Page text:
Dyble Longdon Between a Breath and a Breath English Electric Recordings EERCD026
For me this was one of 2020’s finest releases, pairing legendary folk-rock icon Judy Dyble and Big Big Train vocalist David Longdon on what, sadly, was to be Judy’s final album before she passed away shortly afterwards. Judy was famous as the original Fairport Convention vocalist and worked with many other folk-rock (and indeed prog) legends throughout her career. This collaboration between Dyble and Longdon is a masterclass in combining two vocal talents into one cohesive whole. The cast of sympathetic supporting musicians includes pretty much the entire touring Big Big Train line-up (Greg Spawton, Danny Manners, Dave Gregory, Rachel Hall and Nick D’Virglio) and the core band is made up of Jeff Davenport (drums) and Andy Lewis (bass), whilst David Longdon also provides varied instrumental accompaniment.
The seven tracks here are absolute perfection, and David’s production allows the music room to complement Judy’s vocals without ever overpowering them. Not only that, for those of us who knew Judy (albeit peripherally), there are plenty of nods to her career and personality throughout the booklet. The first picture is of Judy with Jessie, her beloved rescue greyhound, and the centrefold features David and Judy around an open fire, the lamp on the mantlepiece exactly the same as the one on the first Fairport Convention album cover. The artwork (by Big Big Train go-to artist Sarah Ewing) encapsulates the songs and themes beautifully, and the entire package is a beautiful tribute to Judy.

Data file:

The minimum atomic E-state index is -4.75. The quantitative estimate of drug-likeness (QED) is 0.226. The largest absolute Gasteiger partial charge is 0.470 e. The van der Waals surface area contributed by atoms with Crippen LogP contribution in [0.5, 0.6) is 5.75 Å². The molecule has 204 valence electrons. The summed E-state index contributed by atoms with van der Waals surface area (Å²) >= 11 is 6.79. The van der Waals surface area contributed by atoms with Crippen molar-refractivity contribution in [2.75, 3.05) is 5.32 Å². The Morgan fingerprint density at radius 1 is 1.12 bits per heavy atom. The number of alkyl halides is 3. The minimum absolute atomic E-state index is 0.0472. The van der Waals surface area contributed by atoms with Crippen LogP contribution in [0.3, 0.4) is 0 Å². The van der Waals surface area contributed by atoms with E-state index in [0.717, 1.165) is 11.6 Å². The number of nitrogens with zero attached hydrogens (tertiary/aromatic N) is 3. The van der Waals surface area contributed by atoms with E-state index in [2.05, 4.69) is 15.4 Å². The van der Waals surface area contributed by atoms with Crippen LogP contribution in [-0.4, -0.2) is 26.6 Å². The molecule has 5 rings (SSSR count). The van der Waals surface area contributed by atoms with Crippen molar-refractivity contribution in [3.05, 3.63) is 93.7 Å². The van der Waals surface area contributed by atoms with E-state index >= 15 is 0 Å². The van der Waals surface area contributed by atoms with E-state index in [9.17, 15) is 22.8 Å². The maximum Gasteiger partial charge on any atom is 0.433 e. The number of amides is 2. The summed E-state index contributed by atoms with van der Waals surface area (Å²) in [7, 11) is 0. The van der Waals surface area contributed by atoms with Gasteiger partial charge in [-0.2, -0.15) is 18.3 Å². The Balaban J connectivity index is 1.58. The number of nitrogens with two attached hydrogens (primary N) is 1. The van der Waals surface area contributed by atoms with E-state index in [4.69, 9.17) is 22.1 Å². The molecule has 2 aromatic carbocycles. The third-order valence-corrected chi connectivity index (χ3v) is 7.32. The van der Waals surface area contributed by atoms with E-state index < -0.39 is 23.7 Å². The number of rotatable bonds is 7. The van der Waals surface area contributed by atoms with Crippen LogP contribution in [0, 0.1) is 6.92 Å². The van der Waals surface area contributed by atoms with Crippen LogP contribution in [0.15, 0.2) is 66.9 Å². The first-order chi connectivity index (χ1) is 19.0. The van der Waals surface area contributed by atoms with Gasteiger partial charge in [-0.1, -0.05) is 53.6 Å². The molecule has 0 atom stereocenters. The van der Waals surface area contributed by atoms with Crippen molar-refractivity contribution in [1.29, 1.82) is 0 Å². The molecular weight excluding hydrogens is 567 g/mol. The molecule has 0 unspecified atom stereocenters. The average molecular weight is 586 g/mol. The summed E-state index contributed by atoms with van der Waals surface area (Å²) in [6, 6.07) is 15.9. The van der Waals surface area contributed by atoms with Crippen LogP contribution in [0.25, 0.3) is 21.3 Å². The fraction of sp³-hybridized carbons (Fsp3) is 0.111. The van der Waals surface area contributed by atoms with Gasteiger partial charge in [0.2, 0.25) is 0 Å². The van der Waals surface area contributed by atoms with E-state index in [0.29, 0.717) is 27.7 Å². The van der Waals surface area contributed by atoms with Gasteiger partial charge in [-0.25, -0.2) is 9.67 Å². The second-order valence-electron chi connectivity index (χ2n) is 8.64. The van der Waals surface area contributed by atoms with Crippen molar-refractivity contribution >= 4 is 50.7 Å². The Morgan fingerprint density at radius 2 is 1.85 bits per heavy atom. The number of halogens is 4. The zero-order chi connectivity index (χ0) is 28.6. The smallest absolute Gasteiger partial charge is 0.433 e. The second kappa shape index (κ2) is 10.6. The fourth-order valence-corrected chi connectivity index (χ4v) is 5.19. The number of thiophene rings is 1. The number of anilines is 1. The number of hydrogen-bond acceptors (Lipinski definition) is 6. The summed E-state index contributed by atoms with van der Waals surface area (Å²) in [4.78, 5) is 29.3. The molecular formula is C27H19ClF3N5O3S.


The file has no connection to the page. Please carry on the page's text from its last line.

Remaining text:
As a final testament written by someone who was terminally ill, the lyrics on this album have an added poignancy. The music fits snugly around them, building the eleven-minutes-plus-track France (which never seems over-long), and sublimely carrying the wonderfully acerbic Astrologers. David is rightly considered one of the great vocalists of his generation, his voice merging here with Judy’s to create an ethereal piece of art that is incredibly English in style and performance. David’s progressive roots and Judy’s folk background fuse on an album highlighting the best of both genres. The beauty of songs like Tidying Away the Pieces and the title track Between a Breath and a Breath haunts you long after the record has finished.
This album is the ideal coda to Judy’s long and illustrious career. It’s heartening that even in her last days she found a musical partner in David Longdon who allowed her one final creative flourish and a showcase for her luminosity. For those of us privileged enough to have known Judy, this is the perfect goodbye, a memento to treasure. In his production and composition, David has done her words more than justice. Judy has left us a beautiful album, full of life: I cannot recommend it enough. --James R Turner